Publications on Currency issuers vs. currency users
CBDC Next-Level: A New Architecture for Financial “Super-Stability”
Working Paper No. 1015 | February 2023Fractional reserve regimes generate fragile banking, and full reserve regimes (e.g., narrow banking) remove fragility at the cost of suppressing the role of banks as lenders. A Central Bank Digital Currency (CBDC) could provide safe money, but at the cost of potentially disrupting bank lending. Our aim is to avoid this potential disruption. Building on the recent literature on CBDCs, in this study we propose what we call the “CBDC next-level model,” whereby the central bank creates money by lending to banks, and banks on-lend the proceeds to the economy. The proposed model would allow for deposits to be taken off the balance sheet of banks and into the balance sheet of the central bank, thereby removing significant risk from the banking system without adversely impacting banks’ basic business. Once CBDC is injected in the system, irrespective of however it is used, wherever it accumulates, and whoever holds and uses it, it will always represent central bank equity, and no losses or defaults by individual banks or borrowers can ever dent it or weaken the central bank’s capital position or hurt depositors. Yet, individual borrowers and banks would still be required to honor their debt in full, lest they would be bound to exit the market or even be forced into bankruptcy. The CBDC next-level model solution would eliminate the threat of bank runs and system collapse and induce a degree of financial stability (“super-stability”) that would be unparalleled by any existing banking system.Download:Associated Program:Author(s):Biagio Bossone Michael Haines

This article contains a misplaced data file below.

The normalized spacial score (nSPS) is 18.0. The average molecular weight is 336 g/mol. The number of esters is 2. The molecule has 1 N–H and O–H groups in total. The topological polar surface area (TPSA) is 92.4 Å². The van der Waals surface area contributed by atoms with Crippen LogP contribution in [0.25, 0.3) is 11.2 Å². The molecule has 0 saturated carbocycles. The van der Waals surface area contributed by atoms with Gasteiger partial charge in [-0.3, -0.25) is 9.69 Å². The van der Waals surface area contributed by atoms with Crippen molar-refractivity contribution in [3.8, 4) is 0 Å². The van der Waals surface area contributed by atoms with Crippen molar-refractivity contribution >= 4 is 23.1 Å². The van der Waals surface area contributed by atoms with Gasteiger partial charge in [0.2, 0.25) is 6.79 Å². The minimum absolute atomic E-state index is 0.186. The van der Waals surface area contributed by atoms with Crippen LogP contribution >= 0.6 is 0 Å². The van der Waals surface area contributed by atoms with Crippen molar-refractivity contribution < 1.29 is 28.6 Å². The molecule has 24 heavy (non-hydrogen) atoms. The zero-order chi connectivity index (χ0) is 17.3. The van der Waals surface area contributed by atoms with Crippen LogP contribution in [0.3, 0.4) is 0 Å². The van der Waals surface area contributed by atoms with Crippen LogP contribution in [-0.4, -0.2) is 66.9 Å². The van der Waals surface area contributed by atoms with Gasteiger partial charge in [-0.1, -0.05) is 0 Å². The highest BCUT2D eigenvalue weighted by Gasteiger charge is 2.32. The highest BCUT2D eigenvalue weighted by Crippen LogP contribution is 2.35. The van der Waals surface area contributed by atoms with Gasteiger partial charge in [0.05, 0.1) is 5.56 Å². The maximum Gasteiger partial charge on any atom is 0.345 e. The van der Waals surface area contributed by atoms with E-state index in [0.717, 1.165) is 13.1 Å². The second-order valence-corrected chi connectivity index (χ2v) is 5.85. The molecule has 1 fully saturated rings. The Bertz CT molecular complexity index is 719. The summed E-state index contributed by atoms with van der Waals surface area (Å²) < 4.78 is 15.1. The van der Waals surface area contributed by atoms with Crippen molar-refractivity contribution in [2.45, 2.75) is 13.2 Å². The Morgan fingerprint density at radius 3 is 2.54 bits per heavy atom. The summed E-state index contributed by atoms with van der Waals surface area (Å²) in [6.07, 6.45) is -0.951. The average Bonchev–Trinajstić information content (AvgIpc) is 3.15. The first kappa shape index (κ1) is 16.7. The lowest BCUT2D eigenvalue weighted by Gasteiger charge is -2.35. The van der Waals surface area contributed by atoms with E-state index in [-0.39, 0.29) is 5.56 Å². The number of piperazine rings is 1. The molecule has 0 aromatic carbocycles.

Money, Power, and Monetary Regimes
Working Paper No. 861 | March 2016
Money, in this paper, is defined as a power relationship of a specific kind, a stratified social debt relationship, measured in a unit of account determined by some authority. A brief historical examination reveals its evolving nature in the process of social provisioning. Money not only predates markets and real exchange as understood in mainstream economics but also emerges as a social mechanism of distribution, usually by some authority of power (be it an ancient religious authority, a king, a colonial power, a modern nation state, or a monetary union). Money, it can be said, is a “creature of the state” that has played a key role in the transfer of real resources between parties and the distribution of economic surplus.
In modern capitalist economies, the currency is also a simple public monopoly. As long as money has existed, someone has tried to tamper with its value. A history of counterfeiting, as well as that of independence from colonial and economic rule, is another way of telling the history of “money as a creature of the state.” This historical understanding of the origins and nature of money illuminates the economic possibilities under different institutional monetary arrangements in the modern world. We consider the so-called modern “sovereign” and “nonsovereign” monetary regimes (including freely floating currencies, currency pegs, currency boards, dollarized nations, and monetary unions) to examine the available policy space in each case for pursuing domestic policy objectives.
This working paper is also available in Spanish and Catalan.Download:Associated Programs:Author(s):